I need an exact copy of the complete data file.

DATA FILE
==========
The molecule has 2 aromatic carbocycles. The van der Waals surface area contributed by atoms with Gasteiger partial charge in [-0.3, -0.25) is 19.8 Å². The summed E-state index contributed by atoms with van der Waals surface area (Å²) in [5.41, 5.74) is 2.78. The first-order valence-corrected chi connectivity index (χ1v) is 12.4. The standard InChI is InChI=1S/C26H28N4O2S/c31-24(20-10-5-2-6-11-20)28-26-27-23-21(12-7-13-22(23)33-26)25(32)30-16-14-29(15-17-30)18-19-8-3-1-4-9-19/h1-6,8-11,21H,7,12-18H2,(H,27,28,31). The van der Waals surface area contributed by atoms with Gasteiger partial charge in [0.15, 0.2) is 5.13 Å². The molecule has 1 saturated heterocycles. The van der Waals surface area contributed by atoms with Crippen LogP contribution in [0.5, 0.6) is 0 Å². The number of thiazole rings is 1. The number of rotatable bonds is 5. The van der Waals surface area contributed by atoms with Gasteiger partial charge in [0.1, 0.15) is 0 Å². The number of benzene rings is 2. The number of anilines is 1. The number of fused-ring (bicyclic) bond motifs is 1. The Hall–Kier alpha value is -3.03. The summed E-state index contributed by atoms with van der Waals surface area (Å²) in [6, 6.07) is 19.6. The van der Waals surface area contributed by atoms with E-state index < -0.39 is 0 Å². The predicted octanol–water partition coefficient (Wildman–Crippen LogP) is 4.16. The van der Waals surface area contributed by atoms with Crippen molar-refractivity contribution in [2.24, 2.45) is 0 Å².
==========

The molecule has 2 aromatic carbocycles. The van der Waals surface area contributed by atoms with Gasteiger partial charge in [-0.3, -0.25) is 19.8 Å². The summed E-state index contributed by atoms with van der Waals surface area (Å²) in [5.41, 5.74) is 2.78. The first-order valence-corrected chi connectivity index (χ1v) is 12.4. The standard InChI is InChI=1S/C26H28N4O2S/c31-24(20-10-5-2-6-11-20)28-26-27-23-21(12-7-13-22(23)33-26)25(32)30-16-14-29(15-17-30)18-19-8-3-1-4-9-19/h1-6,8-11,21H,7,12-18H2,(H,27,28,31). The van der Waals surface area contributed by atoms with Gasteiger partial charge in [0.15, 0.2) is 5.13 Å². The molecule has 1 saturated heterocycles. The van der Waals surface area contributed by atoms with Crippen LogP contribution in [0.5, 0.6) is 0 Å². The number of thiazole rings is 1. The number of rotatable bonds is 5. The van der Waals surface area contributed by atoms with Gasteiger partial charge in [0.1, 0.15) is 0 Å². The number of benzene rings is 2. The number of anilines is 1. The number of fused-ring (bicyclic) bond motifs is 1. The Hall–Kier alpha value is -3.03. The summed E-state index contributed by atoms with van der Waals surface area (Å²) in [6, 6.07) is 19.6. The van der Waals surface area contributed by atoms with E-state index < -0.39 is 0 Å². The predicted octanol–water partition coefficient (Wildman–Crippen LogP) is 4.16. The van der Waals surface area contributed by atoms with Crippen molar-refractivity contribution in [2.24, 2.45) is 0 Å².